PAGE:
Due to very poor health at the moment I have decided to take a break to try and recover to a reasonable extent before continuing with the Blogs. The timeframe is a little up in the air, as it is difficult to know how long the process will take – I am hoping it will be no longer than a couple of weeks, though one week is what I am hoping for.
I am also going to take this opportunity to update my technology, as I finally have an opportunity to upgrade my current laptop – which is a massive improvement on what I have been using over the last year.
State of the Climate 2016 provides an update on the changes and long-term trends in Australia’s climate. The report’s observations are based on the extensive climate monitoring capability and programs of CSIRO and the Bureau, which provide a detailed picture of variability and trends in Australia’s marine and terrestrial climates. The science underpinning State of the Climate informs impact assessment and planning across all sectors of the economy and the environment.
One of the report’s key observations is carbon dioxide concentrations in the atmosphere. A key component of global CO₂ monitoring is the joint Bureau and CSIRO atmospheric monitoring station in Cape Grim, Tasmania, one of three premier global baseline monitoring stations in the world, along with Mauna Loa in Hawaii and Alert in Nunavut, Canada.
CO₂ concentrations at Cape Grim passed through 400 parts per million for the first time in May 2016, and global concentrations are now at their highest levels in the past two million years.
It takes time for the climate system to warm in response to increases in greenhouse gases, and the historical emissions over the past century have locked in some warming over the next two decades, regardless of any changes we might make to global emissions in that period. Current and future global emissions will, however, make a difference to the rate and degree of climate change in the second half of the 21st century.
State of the Climate focuses on current climate trends that are likely to continue into the near future. This acknowledges that climate change is happening now, and that we will be required to adapt to changes during the next 30 years.
While natural variability continues to play a large role in Australia’s climate, some long-term trends are apparent. The terrestrial climate has warmed by around 1℃ since 1910, with an accompanying increase in the duration, frequency and intensity of extreme heat events across large parts of Australia. There has been an increase in extreme fire weather, and a lengthening of the fire season in most fire-prone regions since the 1970s.
Observations also show that atmospheric circulation changes in the Southern Hemisphere have led to an average reduction in rainfall across parts of southern Australia.
In particular, May–July rainfall has reduced by around 19% since 1970 in the southwest of Australia. There has been a decline of around 11% since the mid-1990s in April–October rainfall in the continental southeast. Southeast Australia has had below-average rainfall in 16 of the April–October periods since 1997.
Australia’s oceans have also warmed, with sea surface temperature increases closely matching those experienced on land. This warming affects both the marine environment and Australia’s terrestrial climate, due to the large influence of surrounding oceans on our weather systems. Sea levels have risen around Australia, which has the potential to amplify the effects of high tides and storm surges.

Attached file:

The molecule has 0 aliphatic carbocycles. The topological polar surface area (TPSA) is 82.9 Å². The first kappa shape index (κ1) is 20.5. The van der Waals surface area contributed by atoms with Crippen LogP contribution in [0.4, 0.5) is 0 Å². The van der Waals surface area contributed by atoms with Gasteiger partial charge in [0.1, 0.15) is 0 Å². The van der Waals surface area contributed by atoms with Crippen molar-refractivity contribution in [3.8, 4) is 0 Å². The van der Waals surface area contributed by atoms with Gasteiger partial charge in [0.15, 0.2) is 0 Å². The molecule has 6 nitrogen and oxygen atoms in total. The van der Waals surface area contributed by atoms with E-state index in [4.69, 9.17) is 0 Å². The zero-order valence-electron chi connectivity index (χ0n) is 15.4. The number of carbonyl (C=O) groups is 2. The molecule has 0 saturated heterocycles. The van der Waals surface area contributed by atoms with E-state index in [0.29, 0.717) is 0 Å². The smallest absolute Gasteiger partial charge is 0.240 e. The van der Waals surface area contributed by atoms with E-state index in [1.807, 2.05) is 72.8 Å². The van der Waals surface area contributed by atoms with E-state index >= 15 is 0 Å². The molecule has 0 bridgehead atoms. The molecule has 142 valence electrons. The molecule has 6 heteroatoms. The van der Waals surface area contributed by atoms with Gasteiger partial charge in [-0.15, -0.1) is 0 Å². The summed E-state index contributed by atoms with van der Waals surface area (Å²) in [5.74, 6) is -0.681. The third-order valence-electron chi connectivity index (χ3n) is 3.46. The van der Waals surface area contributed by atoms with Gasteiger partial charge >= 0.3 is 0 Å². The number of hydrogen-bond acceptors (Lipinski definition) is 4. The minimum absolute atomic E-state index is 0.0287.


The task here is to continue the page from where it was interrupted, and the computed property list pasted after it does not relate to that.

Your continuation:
The report has new findings compared to State of the Climate 2014.
Significantly, we report that warming in the global oceans now extends to at least 2,000 metres below the surface. These observations are made possible by the Argo array of global floats that has been monitoring ocean temperatures over the past decade. When we talk about the climate system continuing to warm in response to historical greenhouse gas emissions, that is almost entirely due to ongoing ocean warming, which these observations show is now steadily in train.
The other new inclusion is the science of extreme event attribution.
In the past five years, an increasing number of studies, using both statistical and modelling techniques, have quantified the role of global warming in individual extreme events. This complements previous science which partly attributes a change in the frequency of extreme weather, such as an increase in the number of heatwaves, to global warming.
In Australia, this includes studies that used the Bureau’s Predictive Ocean Atmosphere Model for Australia (POAMA) to essentially predict observed extreme events in a modelled climate with and without an enhanced greenhouse effect.
In particular, studies of record heat experienced during Spring in 2013 and 2014 have shown that the observed high temperatures received an extra contribution from background global warming.
These studies are an initial step towards understanding how climate change could affect the dynamics of the climate and weather system. In turn, this work provides greater intelligence for those managing climate risks.
State of the Climate 2016 can be read on either the Bureau or CSIRO‘s websites. The online report includes an extensive list of references and useful links.
CSIRO, the Bureau of Meteorology and the Department of the Environment and Energy have provided a comprehensive portal for climate projection science, data and information called Climate Change in Australia. This website includes regional climate projections, a publication library, guidance material and a range of interactive tools.
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